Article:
We need to talk about ‘Stranger Things’

I finished watching Stranger Things during the week, it was very enjoyable; even if the ending felt just a little downbeat. Max is a great character – eminently relatable – so it sucked to see her end up in such a bad way [sorry – SPOILERS!]. I loved the fact that a new generation has been turned on to Kate Bush. For those who want a little more Kate Bush fire, check out Cloudbusting and the far less renowned ‘Hounds of Love’ – equally timeless and fantastic songs.

I found a fox caught by dogs
He let me take him in my hands
His little heart, it beats so fast
And I’m ashamed of running away

I also liked the way the long-format TV on Netflix is playing on episode length, with the last three episodes essentially being feature movie length installments. That sort of ability to play with the ‘beats’ of a story is a really interesting innovation in long form TV and must be a boon for storytelling.

But, at the same time, there are elements of the ‘Netflixification’ of storytelling that I think really let Stranger Things down, in some ways. There remains a clear desire to appeal to literally everyone that sometimes undermines the actual impact of the story.

The thing I enjoyed most about Season Four was the way in which it managed to play with the ‘DnD is corrupting our kids’ trope, which was a real thing in the 80s.

not subtle, but well played nevertheless.

The series nostalgically confronted how social fears about kids using their imaginations (instead of just playing sport and watching TV) could lead to a moral panic on behalf of witless adults and cool kids made uncomfortable by difference. The showrunners did a decent job of highlighting that the geeks aren’t just ok – their ability to comprehend the danger of ‘Vecna’ and their ability to organise against that danger was clearly enabled by their ‘geeky’ behaviour. Moreover, the fear expressed towards the different created more problems than it solved. It’s a good message that is almost timeless.

But really, at a point where Elon Musk and Mike Cannon-Brookes are generally seen as superheroes by the zeitgeist, is it really that interesting to suggest ‘the geeks are alright? The whole series is nostalgic, and I get that, but it also tries to make that nostalgia relevant for a younger audience that didn’t experience the 80s. And it’s a lot less cutting edge to stand in 2022 celebrating geeks than it was back in the 80s.

But I get it, Netflix production is dominated by attracting large numbers of viewers and achieving cut through across broad segments of potential audience. Hallinan and Striphas talked about this in ‘The Netflix Prize and the production of algorithmic culture’. Netflix use their unbelievably large set of data points about what audiences do and don’t like to curate content (such as Stranger Things) that they know will draw in guaranteed audiences – and the very data driven business model means that a show that fails in this regard and loses viewers can be axed very quickly indeed. So, yeah, I get it – Stranger Things blends its horror with humour, its bellicosity with banality because it needs to hit those audience numbers. (I wrote about this phenomenon – the ‘norming’ created by algorithmic culture in my article ‘The big data public and its problems‘).

But pandering to audiences should never mean that you lose opportunities to tell your story. And in the case of Season 4 of Stranger Things, the showrunners lost me when they – repeatedly – featured ‘gun porn’, particularly in the last few episodes. By ‘gun porn’ I mean scenes and shots of protagonists ogling, praising and fondling guns.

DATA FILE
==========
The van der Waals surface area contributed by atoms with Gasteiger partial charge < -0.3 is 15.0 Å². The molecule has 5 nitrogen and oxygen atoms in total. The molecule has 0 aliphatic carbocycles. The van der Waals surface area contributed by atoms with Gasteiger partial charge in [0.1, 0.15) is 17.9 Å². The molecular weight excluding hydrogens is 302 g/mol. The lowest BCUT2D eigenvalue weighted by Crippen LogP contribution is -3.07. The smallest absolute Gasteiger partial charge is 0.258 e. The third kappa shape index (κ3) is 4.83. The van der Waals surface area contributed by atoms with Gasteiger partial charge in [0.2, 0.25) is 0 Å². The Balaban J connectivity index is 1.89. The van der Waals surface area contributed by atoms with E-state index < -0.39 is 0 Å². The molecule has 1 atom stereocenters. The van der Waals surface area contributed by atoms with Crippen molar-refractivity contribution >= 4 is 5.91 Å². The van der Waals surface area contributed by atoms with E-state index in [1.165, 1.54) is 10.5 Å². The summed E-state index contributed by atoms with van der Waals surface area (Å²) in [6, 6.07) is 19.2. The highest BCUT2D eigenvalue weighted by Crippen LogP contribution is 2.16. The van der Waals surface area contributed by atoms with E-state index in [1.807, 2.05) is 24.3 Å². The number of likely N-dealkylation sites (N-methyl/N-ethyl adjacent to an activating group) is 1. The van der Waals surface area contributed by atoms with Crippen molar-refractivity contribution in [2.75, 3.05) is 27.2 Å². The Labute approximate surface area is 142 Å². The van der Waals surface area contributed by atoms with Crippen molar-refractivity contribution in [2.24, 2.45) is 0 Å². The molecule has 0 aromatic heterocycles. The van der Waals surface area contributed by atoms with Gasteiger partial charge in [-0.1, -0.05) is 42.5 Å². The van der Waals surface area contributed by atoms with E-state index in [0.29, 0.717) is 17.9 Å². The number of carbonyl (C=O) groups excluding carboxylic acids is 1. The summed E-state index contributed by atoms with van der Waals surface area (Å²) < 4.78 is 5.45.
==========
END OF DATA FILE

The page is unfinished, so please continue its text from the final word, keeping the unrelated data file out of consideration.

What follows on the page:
like this scene:

I have the power because I hold the gun

and this one…

killing things… orgasmic

and this one…

This is for being a real jerk to Max!

Now the relationship between media depictions of violence and actual violence is long and complicated – ‘direct’ effects are unverifiable. However, I’m a huge believer that the norming of themes, formats and, well, norms is one area where we certainly do see effective media. One example of this is Laura Mulvey’s concept of the ‘Male Gaze’. The ‘Male Gaze’ is the privileging of the heterosexual masculine eye in the construction of media.

Male gaze much?

Mulvey argues that this construction has been so privileged and prominent in media production that it has become its own social meaning system – it ‘norms’ a way of looking (and displaying) that we all take for granted/agree upon/see as somewhat unproblematic. The dominance of the Male gaze means that it is now unproblematic for TikTokers and Insta Influencers to see displaying for the ‘male gaze’ as something intrinsically valuable, whereas earlier generations would have viewed this behaviour as somewhat problematic. In fact, the ‘male gaze’ has become so unproblematic that males that have also internalised this way of seeing and displaying themselves, although they often ‘hide’ the gaze behind some other display of ‘utility’ [the capitalist gaze being the real power behind the throne].

Thirsty? FWIW I do enjoy both of their content.

The important thing to recognise about this is that this way of viewing has become so broadly accepted that it effects people’s behaviour. While it’s difficult to prove a ‘media effects’ type of causality in cases like this, it’s also clear that media plays a prominent role in ‘norming’ particular social meanings, understandings and [therefore, necessarily] behaviours.

One thing that US media/film/TV production consistently does is ‘norm’ the veneration of guns as being just great. To return to Stranger Things – which we love because of its accessible take on alt/genre culture – in Season Four guns are used as plot devices to give people power, to solve otherwise intractable problems and to be a sort of ‘democratising force’ for good (allowing the physically disadvantaged to stand up to stronger foes). Just like the Male gaze, these messages about guns have become so unproblematically internalised by US audiences that they are used consistently by US storytellers in these ways. We all see it, understand it and – more or less – accept it. But in my case, not so much.